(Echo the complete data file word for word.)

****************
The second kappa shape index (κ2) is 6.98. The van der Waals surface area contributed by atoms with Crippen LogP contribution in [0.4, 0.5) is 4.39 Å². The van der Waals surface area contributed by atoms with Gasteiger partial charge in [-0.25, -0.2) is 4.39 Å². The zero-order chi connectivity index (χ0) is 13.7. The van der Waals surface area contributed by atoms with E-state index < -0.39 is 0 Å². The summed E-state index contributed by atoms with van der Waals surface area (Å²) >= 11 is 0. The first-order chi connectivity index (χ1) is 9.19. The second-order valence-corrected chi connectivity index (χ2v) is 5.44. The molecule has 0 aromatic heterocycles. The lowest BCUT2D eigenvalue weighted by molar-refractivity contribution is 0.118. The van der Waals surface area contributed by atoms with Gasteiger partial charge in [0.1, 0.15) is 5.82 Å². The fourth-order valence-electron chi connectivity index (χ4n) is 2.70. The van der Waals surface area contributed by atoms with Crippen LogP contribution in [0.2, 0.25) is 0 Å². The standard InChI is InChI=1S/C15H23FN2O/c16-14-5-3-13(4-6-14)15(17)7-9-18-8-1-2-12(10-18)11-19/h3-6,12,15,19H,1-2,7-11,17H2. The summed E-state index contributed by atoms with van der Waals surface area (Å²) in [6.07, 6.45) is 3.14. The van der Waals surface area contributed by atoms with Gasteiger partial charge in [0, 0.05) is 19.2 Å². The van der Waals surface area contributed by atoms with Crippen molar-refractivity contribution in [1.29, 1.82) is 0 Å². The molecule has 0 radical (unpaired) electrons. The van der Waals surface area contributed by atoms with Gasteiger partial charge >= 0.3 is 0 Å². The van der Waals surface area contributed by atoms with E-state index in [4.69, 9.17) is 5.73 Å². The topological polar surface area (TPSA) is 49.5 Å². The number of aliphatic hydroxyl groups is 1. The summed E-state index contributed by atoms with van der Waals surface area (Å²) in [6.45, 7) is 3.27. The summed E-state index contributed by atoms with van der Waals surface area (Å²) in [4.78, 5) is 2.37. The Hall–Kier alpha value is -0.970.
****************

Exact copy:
The second kappa shape index (κ2) is 6.98. The van der Waals surface area contributed by atoms with Crippen LogP contribution in [0.4, 0.5) is 4.39 Å². The van der Waals surface area contributed by atoms with Gasteiger partial charge in [-0.25, -0.2) is 4.39 Å². The zero-order chi connectivity index (χ0) is 13.7. The van der Waals surface area contributed by atoms with E-state index < -0.39 is 0 Å². The summed E-state index contributed by atoms with van der Waals surface area (Å²) >= 11 is 0. The first-order chi connectivity index (χ1) is 9.19. The second-order valence-corrected chi connectivity index (χ2v) is 5.44. The molecule has 0 aromatic heterocycles. The lowest BCUT2D eigenvalue weighted by molar-refractivity contribution is 0.118. The van der Waals surface area contributed by atoms with Gasteiger partial charge in [0.1, 0.15) is 5.82 Å². The fourth-order valence-electron chi connectivity index (χ4n) is 2.70. The van der Waals surface area contributed by atoms with Crippen LogP contribution in [0.2, 0.25) is 0 Å². The standard InChI is InChI=1S/C15H23FN2O/c16-14-5-3-13(4-6-14)15(17)7-9-18-8-1-2-12(10-18)11-19/h3-6,12,15,19H,1-2,7-11,17H2. The summed E-state index contributed by atoms with van der Waals surface area (Å²) in [6.07, 6.45) is 3.14. The van der Waals surface area contributed by atoms with Gasteiger partial charge in [0, 0.05) is 19.2 Å². The van der Waals surface area contributed by atoms with Crippen molar-refractivity contribution in [1.29, 1.82) is 0 Å². The molecule has 0 radical (unpaired) electrons. The van der Waals surface area contributed by atoms with Gasteiger partial charge >= 0.3 is 0 Å². The van der Waals surface area contributed by atoms with E-state index in [4.69, 9.17) is 5.73 Å². The topological polar surface area (TPSA) is 49.5 Å². The number of aliphatic hydroxyl groups is 1. The summed E-state index contributed by atoms with van der Waals surface area (Å²) in [6.45, 7) is 3.27. The summed E-state index contributed by atoms with van der Waals surface area (Å²) in [4.78, 5) is 2.37. The Hall–Kier alpha value is -0.970.